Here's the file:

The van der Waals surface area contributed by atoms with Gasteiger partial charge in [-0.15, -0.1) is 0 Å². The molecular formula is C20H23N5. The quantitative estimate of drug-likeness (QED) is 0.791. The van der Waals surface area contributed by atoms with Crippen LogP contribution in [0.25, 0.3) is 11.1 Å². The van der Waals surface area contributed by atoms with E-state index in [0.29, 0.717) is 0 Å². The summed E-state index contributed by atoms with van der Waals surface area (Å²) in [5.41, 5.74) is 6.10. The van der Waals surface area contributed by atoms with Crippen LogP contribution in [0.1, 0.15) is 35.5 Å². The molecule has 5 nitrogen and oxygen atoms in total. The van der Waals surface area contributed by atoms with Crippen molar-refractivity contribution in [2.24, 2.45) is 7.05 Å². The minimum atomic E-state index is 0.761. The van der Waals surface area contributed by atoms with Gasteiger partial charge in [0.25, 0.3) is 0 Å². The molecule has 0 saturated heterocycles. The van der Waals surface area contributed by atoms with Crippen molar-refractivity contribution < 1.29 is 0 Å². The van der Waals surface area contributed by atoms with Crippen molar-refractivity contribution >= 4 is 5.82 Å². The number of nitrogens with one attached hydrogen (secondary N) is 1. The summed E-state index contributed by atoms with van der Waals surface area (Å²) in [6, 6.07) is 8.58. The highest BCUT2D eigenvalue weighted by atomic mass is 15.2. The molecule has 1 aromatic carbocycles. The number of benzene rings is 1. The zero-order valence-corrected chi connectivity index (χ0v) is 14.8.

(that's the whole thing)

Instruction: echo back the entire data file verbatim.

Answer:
The van der Waals surface area contributed by atoms with Gasteiger partial charge in [-0.15, -0.1) is 0 Å². The molecular formula is C20H23N5. The quantitative estimate of drug-likeness (QED) is 0.791. The van der Waals surface area contributed by atoms with Crippen LogP contribution in [0.25, 0.3) is 11.1 Å². The van der Waals surface area contributed by atoms with E-state index in [0.29, 0.717) is 0 Å². The summed E-state index contributed by atoms with van der Waals surface area (Å²) in [5.41, 5.74) is 6.10. The van der Waals surface area contributed by atoms with Crippen LogP contribution in [0.1, 0.15) is 35.5 Å². The molecule has 5 nitrogen and oxygen atoms in total. The van der Waals surface area contributed by atoms with Crippen molar-refractivity contribution in [2.24, 2.45) is 7.05 Å². The minimum atomic E-state index is 0.761. The van der Waals surface area contributed by atoms with Gasteiger partial charge in [0.25, 0.3) is 0 Å². The molecule has 0 saturated heterocycles. The van der Waals surface area contributed by atoms with Crippen molar-refractivity contribution < 1.29 is 0 Å². The van der Waals surface area contributed by atoms with Crippen molar-refractivity contribution >= 4 is 5.82 Å². The number of nitrogens with one attached hydrogen (secondary N) is 1. The summed E-state index contributed by atoms with van der Waals surface area (Å²) in [6, 6.07) is 8.58. The highest BCUT2D eigenvalue weighted by atomic mass is 15.2. The molecule has 1 aromatic carbocycles. The number of benzene rings is 1. The zero-order valence-corrected chi connectivity index (χ0v) is 14.8.